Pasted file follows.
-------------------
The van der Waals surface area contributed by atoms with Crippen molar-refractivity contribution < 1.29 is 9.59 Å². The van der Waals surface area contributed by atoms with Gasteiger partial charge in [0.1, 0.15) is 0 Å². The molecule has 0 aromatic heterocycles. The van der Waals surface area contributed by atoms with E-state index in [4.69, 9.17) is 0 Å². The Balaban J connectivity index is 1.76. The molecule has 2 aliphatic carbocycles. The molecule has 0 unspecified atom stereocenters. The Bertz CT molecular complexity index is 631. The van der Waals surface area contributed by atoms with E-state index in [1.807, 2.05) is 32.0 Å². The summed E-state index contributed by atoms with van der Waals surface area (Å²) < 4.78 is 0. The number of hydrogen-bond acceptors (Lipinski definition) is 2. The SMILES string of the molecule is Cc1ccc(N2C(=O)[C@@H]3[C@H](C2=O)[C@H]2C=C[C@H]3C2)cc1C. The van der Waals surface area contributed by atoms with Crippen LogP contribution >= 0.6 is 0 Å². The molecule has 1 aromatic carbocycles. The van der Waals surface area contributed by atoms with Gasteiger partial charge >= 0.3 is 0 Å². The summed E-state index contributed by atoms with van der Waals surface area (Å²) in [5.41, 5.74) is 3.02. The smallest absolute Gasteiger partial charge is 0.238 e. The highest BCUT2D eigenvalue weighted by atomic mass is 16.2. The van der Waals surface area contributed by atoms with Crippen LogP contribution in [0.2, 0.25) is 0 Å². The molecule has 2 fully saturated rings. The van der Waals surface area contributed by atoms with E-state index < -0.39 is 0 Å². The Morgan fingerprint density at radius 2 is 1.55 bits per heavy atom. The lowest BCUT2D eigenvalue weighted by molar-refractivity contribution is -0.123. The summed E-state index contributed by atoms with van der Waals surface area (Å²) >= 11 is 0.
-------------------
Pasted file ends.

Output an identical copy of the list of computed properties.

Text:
The van der Waals surface area contributed by atoms with Crippen molar-refractivity contribution < 1.29 is 9.59 Å². The van der Waals surface area contributed by atoms with Gasteiger partial charge in [0.1, 0.15) is 0 Å². The molecule has 0 aromatic heterocycles. The van der Waals surface area contributed by atoms with E-state index in [4.69, 9.17) is 0 Å². The Balaban J connectivity index is 1.76. The molecule has 2 aliphatic carbocycles. The molecule has 0 unspecified atom stereocenters. The Bertz CT molecular complexity index is 631. The van der Waals surface area contributed by atoms with E-state index in [1.807, 2.05) is 32.0 Å². The summed E-state index contributed by atoms with van der Waals surface area (Å²) < 4.78 is 0. The number of hydrogen-bond acceptors (Lipinski definition) is 2. The SMILES string of the molecule is Cc1ccc(N2C(=O)[C@@H]3[C@H](C2=O)[C@H]2C=C[C@H]3C2)cc1C. The van der Waals surface area contributed by atoms with Crippen LogP contribution >= 0.6 is 0 Å². The molecule has 1 aromatic carbocycles. The van der Waals surface area contributed by atoms with Gasteiger partial charge >= 0.3 is 0 Å². The summed E-state index contributed by atoms with van der Waals surface area (Å²) in [5.41, 5.74) is 3.02. The smallest absolute Gasteiger partial charge is 0.238 e. The highest BCUT2D eigenvalue weighted by atomic mass is 16.2. The van der Waals surface area contributed by atoms with Crippen LogP contribution in [0.2, 0.25) is 0 Å². The molecule has 2 fully saturated rings. The van der Waals surface area contributed by atoms with E-state index < -0.39 is 0 Å². The Morgan fingerprint density at radius 2 is 1.55 bits per heavy atom. The lowest BCUT2D eigenvalue weighted by molar-refractivity contribution is -0.123. The summed E-state index contributed by atoms with van der Waals surface area (Å²) >= 11 is 0.